Habitat & Range
Alligator snapping turtles live in deep waters of large muddy rivers and associated major tributaries as well as lakes, canals, swamps, ponds and bayous.
This species occupies all river systems that drain into the Gulf of Mexico including the Mississippi up to Kansas, Iowa and Illinois. They are also found from northern Florida to southern Georgia along the Gulf coast states to eastern Texas.
Alligator Snapping Turtle
These turtles use chemosensory cues to locate prey. Water drawn in and out of the mouth provides chemical clues given off by potential prey nearby. Using this sensory system, alligator snapping turtles are able to locate prey like mud turtles that have buried themselves in the mud at the bottom of the river.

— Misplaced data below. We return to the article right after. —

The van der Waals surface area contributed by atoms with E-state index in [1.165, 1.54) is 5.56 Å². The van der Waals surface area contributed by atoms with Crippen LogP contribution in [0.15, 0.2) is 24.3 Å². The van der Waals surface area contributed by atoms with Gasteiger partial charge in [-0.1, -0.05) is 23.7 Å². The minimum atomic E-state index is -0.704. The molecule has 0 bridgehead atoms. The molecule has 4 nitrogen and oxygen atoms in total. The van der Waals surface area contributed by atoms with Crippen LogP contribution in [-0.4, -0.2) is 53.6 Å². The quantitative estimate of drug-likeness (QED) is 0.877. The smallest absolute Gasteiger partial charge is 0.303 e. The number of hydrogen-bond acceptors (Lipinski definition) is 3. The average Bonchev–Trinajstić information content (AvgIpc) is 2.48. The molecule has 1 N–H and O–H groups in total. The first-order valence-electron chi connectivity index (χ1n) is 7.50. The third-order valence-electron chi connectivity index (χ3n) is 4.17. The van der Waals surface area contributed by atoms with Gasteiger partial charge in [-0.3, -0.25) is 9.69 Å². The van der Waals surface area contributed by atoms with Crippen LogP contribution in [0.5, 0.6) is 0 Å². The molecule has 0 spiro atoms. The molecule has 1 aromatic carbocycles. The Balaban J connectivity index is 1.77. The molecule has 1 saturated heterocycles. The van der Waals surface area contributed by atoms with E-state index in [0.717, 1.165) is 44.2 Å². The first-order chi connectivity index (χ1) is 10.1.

IUCN Status: Vulnerable
Alligator snapping turtles are vulnerable due to loss of habitat, pollution and pesticides as well as fishing and trapping these animals for a food source. Much of their natural habitat has been drained and replaced by crops. Pollution and pesticides are a continual threat to their aquatic habitat and damming and rerouting of rivers and other waterways are altering their breeding grounds.
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